At Mount Street our approach to assessment puts assessment for learning at the centre of the learning process. Children are assessed against the key knowledge, skills and understanding appropriate for their age as set out in the Primary Curriculum 2014. We identify the knowledge that pupils are secure in by the end of each assessment cycle- for history, geography and science this relates to the key knowledge on the knowledge organisers. In time, knowledge organisers will be developed with our LAT colleagues for all curriculum areas.
To support teachers ability to make judgements on their pupils depth of understanding, and the effectiveness of their teaching, our assessment framework has been heavily influenced by the work of Martin Robinson and his theory of Trivium. The influence of this theory varies according to the national curriculum subject being assessed. Using Trivium as a guide, staff work within a framework to formatively assess whether a pupil can:
- Recall knowledge with confidence about chronology, theory, factual details and linked vocabulary.
- Explore and question knowledge forming their own rounded opinion, schema and insight, linking theory and opinion to differing contexts.
- Share and communicate knowledge to others.
Over the academic year there are 3 key assessment points in our assessment cycle, apart from in phonics where assessments are undertaken half termly or as required. Progress essentially is measured against the knowledge gained and the gaps closed.
Most of our assessment is on-going daily assessment that involves teachers questioning pupils, retrieval practice and giving feedback to children that relates to what they have achieved and areas they need to improve on. Pupil conferencing is a key component of this. Feedback is carried out in line with the Marking and Feedback policy.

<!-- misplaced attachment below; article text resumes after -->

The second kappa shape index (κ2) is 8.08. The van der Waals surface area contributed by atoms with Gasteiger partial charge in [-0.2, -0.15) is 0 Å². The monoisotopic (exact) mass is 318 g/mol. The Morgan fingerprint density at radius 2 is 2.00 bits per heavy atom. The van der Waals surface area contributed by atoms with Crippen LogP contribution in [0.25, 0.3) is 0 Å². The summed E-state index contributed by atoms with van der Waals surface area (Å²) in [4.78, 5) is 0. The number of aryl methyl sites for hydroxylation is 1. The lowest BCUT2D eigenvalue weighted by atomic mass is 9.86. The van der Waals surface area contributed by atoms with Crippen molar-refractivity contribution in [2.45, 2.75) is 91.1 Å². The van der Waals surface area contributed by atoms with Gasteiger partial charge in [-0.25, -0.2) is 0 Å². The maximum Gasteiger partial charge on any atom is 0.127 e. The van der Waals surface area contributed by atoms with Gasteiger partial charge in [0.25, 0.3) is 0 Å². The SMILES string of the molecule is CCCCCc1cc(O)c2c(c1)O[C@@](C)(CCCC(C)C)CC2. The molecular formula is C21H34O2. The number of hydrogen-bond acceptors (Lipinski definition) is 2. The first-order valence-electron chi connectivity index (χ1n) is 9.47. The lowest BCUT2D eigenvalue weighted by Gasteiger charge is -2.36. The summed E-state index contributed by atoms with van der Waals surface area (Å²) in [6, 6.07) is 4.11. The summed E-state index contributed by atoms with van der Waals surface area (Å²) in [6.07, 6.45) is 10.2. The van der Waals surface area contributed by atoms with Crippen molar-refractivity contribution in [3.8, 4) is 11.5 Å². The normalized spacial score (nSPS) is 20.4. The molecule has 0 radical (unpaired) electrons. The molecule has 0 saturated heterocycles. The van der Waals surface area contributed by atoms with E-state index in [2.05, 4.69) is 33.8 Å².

NFER reading and maths tests are administered at the start of the Autumn term and thereafter termly, with gaps analysis undertaken to identify areas to focus on and next steps. Writing is moderated both internally and externally at least termly.
SATs are administered at the end of KS1 and 2, with pupils progress and attainment benchmarked against national standards.
Parents/ carers receive an annual written report on their child/ children's progress and parent teacher meetings are held termly.
Pupil progress meetings take place every term between class teachers and members of the Senior Leadership Team. These consider how the children are performing in relation to their age related expectations, identify suitable interventions to support pupils who are or may be in danger of falling behind are also identified. Similarity, children that are exceeding age related expectations are discussed and extension work put in place as appropriate.
Interventions have a baseline assessment and an end assessment.